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FDs should not ‘drop their guard’ over Bribery Act

Businesses have been warned not to “drop their guard” because the Bribery Act has been delayed to allow UK companies to get to grips with the new rules.

The government has pushed back implementation of the new bribery laws under intense lobbying and criticism from business groups, such as the Confederation for British Industry, that an unworkable act will harm British competitiveness.

“Businesses will welcome the delay in implementing the Bribery Act as it is, given their concerns about the legislation. It is such a significant piece of corporate criminal legislation that it would be preferable to get it right now to avoid disputes over its ambiguity in front of the criminal courts in a few years’ time,” said Richard Burger, senior associate in the regulatory group at City law firm Reynolds Porter Chamberlain.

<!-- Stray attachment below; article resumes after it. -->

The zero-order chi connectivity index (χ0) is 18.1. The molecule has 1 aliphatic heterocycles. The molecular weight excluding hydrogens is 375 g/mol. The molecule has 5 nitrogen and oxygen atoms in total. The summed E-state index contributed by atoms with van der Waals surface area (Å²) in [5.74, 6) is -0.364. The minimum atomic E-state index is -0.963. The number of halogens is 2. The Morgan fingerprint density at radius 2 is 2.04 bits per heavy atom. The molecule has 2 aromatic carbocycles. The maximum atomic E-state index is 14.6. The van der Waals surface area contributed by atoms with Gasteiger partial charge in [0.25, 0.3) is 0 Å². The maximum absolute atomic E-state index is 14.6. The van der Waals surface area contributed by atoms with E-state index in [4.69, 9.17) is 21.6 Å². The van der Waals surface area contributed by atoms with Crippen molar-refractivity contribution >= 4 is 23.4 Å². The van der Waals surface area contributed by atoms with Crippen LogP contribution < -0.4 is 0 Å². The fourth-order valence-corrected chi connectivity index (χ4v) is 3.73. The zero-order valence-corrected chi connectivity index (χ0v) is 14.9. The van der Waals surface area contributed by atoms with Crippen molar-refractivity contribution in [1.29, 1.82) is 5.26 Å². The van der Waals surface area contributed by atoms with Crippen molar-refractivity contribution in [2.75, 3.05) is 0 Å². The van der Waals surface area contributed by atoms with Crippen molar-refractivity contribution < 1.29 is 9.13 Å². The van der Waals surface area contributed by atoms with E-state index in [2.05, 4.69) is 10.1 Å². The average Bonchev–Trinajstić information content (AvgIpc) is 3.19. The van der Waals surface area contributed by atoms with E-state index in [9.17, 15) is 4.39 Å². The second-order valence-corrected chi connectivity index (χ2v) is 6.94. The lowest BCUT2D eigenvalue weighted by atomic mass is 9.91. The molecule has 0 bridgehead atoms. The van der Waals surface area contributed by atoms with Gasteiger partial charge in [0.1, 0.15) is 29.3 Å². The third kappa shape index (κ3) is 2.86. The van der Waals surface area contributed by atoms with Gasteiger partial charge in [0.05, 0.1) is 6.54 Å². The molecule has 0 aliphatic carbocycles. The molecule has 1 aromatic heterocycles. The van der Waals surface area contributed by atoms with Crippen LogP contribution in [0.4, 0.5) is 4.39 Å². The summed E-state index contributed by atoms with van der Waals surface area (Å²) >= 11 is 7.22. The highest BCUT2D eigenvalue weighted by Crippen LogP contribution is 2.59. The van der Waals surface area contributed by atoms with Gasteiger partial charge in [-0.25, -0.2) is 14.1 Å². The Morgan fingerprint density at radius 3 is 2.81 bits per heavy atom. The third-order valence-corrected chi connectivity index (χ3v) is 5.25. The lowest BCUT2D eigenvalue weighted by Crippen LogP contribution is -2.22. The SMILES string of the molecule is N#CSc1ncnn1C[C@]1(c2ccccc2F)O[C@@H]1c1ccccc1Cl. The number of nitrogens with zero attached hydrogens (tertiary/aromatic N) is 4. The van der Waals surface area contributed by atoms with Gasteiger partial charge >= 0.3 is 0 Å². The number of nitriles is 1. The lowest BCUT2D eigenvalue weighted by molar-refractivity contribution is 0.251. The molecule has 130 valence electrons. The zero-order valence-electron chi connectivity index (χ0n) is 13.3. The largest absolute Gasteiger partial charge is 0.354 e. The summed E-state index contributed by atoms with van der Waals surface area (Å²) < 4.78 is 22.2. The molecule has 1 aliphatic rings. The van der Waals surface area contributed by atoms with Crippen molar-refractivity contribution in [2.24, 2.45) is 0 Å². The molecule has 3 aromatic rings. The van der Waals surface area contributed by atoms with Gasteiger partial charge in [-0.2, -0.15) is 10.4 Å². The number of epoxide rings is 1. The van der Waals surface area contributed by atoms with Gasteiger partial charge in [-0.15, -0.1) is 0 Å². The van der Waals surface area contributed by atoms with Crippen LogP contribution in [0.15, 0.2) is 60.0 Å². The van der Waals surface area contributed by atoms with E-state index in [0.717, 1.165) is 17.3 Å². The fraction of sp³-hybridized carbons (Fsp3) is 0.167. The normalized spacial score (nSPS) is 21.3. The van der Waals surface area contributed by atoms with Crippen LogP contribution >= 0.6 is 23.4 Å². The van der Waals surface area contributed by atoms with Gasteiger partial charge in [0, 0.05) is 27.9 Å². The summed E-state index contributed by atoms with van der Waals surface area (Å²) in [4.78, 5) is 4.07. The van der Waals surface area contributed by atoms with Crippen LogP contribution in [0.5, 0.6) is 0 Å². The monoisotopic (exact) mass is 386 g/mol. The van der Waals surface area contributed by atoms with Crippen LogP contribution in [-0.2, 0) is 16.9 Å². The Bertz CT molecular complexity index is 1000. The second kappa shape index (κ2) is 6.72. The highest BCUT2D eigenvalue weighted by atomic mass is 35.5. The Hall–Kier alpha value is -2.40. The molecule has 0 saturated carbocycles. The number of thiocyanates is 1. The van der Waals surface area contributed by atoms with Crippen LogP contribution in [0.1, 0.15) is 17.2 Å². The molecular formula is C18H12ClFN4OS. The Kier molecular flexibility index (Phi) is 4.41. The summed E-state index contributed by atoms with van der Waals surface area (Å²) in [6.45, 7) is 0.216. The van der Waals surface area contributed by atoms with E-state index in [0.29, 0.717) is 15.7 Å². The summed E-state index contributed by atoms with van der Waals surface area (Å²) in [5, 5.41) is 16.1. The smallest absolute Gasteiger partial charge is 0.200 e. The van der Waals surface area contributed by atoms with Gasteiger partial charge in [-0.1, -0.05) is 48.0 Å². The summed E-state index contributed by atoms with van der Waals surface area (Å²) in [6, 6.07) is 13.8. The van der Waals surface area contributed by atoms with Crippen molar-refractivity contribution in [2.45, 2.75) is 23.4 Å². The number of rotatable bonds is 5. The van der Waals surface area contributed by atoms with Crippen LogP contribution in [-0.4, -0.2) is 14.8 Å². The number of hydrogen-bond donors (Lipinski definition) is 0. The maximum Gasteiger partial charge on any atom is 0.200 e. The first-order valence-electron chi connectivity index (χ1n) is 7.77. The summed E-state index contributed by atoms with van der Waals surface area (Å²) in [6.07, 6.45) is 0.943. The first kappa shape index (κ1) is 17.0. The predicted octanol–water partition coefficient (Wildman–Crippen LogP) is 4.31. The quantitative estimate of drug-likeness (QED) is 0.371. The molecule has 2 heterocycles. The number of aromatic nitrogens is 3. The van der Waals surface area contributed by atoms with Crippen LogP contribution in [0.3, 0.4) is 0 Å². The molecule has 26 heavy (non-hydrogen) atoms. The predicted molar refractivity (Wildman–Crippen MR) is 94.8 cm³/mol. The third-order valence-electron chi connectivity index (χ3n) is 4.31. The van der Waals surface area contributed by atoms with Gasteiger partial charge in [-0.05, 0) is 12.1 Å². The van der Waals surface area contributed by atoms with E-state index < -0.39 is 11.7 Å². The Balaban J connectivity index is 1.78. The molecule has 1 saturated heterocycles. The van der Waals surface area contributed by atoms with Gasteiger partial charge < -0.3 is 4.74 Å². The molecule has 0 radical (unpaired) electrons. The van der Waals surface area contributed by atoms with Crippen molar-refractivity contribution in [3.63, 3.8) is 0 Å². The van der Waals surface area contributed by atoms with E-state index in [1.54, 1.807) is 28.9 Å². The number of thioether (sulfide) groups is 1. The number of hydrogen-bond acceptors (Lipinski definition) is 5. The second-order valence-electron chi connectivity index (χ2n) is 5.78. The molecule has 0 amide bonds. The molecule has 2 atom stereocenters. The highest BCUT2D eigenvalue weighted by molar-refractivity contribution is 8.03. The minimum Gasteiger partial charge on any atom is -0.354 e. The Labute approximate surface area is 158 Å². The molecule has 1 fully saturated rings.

The decision to push back the implementation until May at the earliest was not welcomed in all quarters and came in for a stinging rebuke from the Organisation for Economic Co-operation and Development (OECD).

“It is very disappointing that despite public commitments, the UK will further delay this important act to tackle bribery and corruption,” said Mark Pieth, chairman of the OECD’s working group. “Establishing a level playing field for international business is as important now as ever and will help strengthen the global economic recovery.”

Despite the delay, Burger warned that UK plc should not drop its guard.

“There is existing anti-bribery law in place and although viewed by some as outdated, recent bribery prosecutions by the Serious Fraud Office demonstrate that the current law still can pack a punch.

“Training staff and stress-testing existing anti-bribery policies and procedures should not be put on hold, simply because the Bribery Act is delayed,” he said.

 

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